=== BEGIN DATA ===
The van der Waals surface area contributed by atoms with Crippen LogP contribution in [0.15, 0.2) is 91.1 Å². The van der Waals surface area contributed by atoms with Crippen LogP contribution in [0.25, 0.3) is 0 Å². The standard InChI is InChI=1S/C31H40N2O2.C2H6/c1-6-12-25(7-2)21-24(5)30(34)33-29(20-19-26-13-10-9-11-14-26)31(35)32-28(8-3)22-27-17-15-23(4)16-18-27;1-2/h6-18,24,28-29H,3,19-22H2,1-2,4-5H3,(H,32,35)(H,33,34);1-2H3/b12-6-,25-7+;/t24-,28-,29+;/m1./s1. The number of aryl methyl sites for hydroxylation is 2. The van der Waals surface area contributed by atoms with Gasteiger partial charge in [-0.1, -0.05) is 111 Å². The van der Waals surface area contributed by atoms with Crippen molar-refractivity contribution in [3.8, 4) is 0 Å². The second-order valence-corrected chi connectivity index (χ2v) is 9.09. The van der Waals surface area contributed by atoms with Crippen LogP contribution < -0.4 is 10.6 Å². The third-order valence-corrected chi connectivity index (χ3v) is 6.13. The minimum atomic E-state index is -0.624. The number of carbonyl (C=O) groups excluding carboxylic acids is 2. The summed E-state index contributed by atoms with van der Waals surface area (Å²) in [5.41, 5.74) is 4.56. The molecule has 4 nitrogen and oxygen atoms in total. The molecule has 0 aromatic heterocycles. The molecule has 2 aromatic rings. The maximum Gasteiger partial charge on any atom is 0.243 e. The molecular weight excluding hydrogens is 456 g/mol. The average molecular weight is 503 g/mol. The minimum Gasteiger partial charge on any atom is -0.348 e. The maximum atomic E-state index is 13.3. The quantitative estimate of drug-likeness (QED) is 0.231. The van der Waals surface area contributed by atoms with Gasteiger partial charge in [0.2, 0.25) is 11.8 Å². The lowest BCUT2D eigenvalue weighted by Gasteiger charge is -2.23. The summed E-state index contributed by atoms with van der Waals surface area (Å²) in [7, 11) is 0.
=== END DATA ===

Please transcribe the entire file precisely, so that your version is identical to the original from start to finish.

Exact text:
The van der Waals surface area contributed by atoms with Crippen LogP contribution in [0.15, 0.2) is 91.1 Å². The van der Waals surface area contributed by atoms with Crippen LogP contribution in [0.25, 0.3) is 0 Å². The standard InChI is InChI=1S/C31H40N2O2.C2H6/c1-6-12-25(7-2)21-24(5)30(34)33-29(20-19-26-13-10-9-11-14-26)31(35)32-28(8-3)22-27-17-15-23(4)16-18-27;1-2/h6-18,24,28-29H,3,19-22H2,1-2,4-5H3,(H,32,35)(H,33,34);1-2H3/b12-6-,25-7+;/t24-,28-,29+;/m1./s1. The number of aryl methyl sites for hydroxylation is 2. The van der Waals surface area contributed by atoms with Gasteiger partial charge in [-0.1, -0.05) is 111 Å². The van der Waals surface area contributed by atoms with Crippen molar-refractivity contribution in [3.8, 4) is 0 Å². The second-order valence-corrected chi connectivity index (χ2v) is 9.09. The van der Waals surface area contributed by atoms with Crippen LogP contribution < -0.4 is 10.6 Å². The third-order valence-corrected chi connectivity index (χ3v) is 6.13. The minimum atomic E-state index is -0.624. The number of carbonyl (C=O) groups excluding carboxylic acids is 2. The summed E-state index contributed by atoms with van der Waals surface area (Å²) in [5.41, 5.74) is 4.56. The molecule has 4 nitrogen and oxygen atoms in total. The molecule has 0 aromatic heterocycles. The molecule has 2 aromatic rings. The maximum Gasteiger partial charge on any atom is 0.243 e. The molecular weight excluding hydrogens is 456 g/mol. The average molecular weight is 503 g/mol. The minimum Gasteiger partial charge on any atom is -0.348 e. The maximum atomic E-state index is 13.3. The quantitative estimate of drug-likeness (QED) is 0.231. The van der Waals surface area contributed by atoms with Gasteiger partial charge in [0.2, 0.25) is 11.8 Å². The lowest BCUT2D eigenvalue weighted by Gasteiger charge is -2.23. The summed E-state index contributed by atoms with van der Waals surface area (Å²) in [7, 11) is 0.